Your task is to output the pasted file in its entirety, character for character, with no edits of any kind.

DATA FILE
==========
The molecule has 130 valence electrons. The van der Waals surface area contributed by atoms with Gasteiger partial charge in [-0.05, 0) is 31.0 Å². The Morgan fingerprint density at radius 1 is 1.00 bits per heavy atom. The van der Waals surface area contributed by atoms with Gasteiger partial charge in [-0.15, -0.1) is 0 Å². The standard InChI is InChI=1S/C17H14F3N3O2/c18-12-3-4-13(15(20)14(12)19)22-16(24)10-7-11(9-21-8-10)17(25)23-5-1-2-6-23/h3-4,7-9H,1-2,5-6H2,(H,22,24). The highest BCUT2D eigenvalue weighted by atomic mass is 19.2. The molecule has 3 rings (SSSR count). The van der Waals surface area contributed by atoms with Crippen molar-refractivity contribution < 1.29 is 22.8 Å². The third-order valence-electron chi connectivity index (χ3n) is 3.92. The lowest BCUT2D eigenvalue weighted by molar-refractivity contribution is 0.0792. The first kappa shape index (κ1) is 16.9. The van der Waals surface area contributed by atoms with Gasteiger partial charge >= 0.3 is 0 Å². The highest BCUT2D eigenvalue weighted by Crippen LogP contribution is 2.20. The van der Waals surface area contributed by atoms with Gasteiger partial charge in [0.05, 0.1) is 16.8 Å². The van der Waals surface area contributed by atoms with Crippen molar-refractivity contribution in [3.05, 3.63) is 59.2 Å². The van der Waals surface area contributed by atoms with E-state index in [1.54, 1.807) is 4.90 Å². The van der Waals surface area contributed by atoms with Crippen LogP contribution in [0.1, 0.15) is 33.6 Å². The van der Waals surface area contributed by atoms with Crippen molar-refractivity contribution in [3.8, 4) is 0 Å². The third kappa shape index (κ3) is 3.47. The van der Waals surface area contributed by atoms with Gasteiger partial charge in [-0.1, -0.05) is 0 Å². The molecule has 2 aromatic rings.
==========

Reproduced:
The molecule has 130 valence electrons. The van der Waals surface area contributed by atoms with Gasteiger partial charge in [-0.05, 0) is 31.0 Å². The Morgan fingerprint density at radius 1 is 1.00 bits per heavy atom. The van der Waals surface area contributed by atoms with Gasteiger partial charge in [-0.15, -0.1) is 0 Å². The standard InChI is InChI=1S/C17H14F3N3O2/c18-12-3-4-13(15(20)14(12)19)22-16(24)10-7-11(9-21-8-10)17(25)23-5-1-2-6-23/h3-4,7-9H,1-2,5-6H2,(H,22,24). The highest BCUT2D eigenvalue weighted by atomic mass is 19.2. The molecule has 3 rings (SSSR count). The van der Waals surface area contributed by atoms with Crippen molar-refractivity contribution < 1.29 is 22.8 Å². The third-order valence-electron chi connectivity index (χ3n) is 3.92. The lowest BCUT2D eigenvalue weighted by molar-refractivity contribution is 0.0792. The first kappa shape index (κ1) is 16.9. The van der Waals surface area contributed by atoms with Gasteiger partial charge >= 0.3 is 0 Å². The highest BCUT2D eigenvalue weighted by Crippen LogP contribution is 2.20. The van der Waals surface area contributed by atoms with Gasteiger partial charge in [0.05, 0.1) is 16.8 Å². The van der Waals surface area contributed by atoms with Crippen molar-refractivity contribution in [3.05, 3.63) is 59.2 Å². The van der Waals surface area contributed by atoms with E-state index in [1.54, 1.807) is 4.90 Å². The van der Waals surface area contributed by atoms with Crippen LogP contribution in [0.1, 0.15) is 33.6 Å². The van der Waals surface area contributed by atoms with Crippen molar-refractivity contribution in [3.8, 4) is 0 Å². The third kappa shape index (κ3) is 3.47. The van der Waals surface area contributed by atoms with Gasteiger partial charge in [-0.1, -0.05) is 0 Å². The molecule has 2 aromatic rings.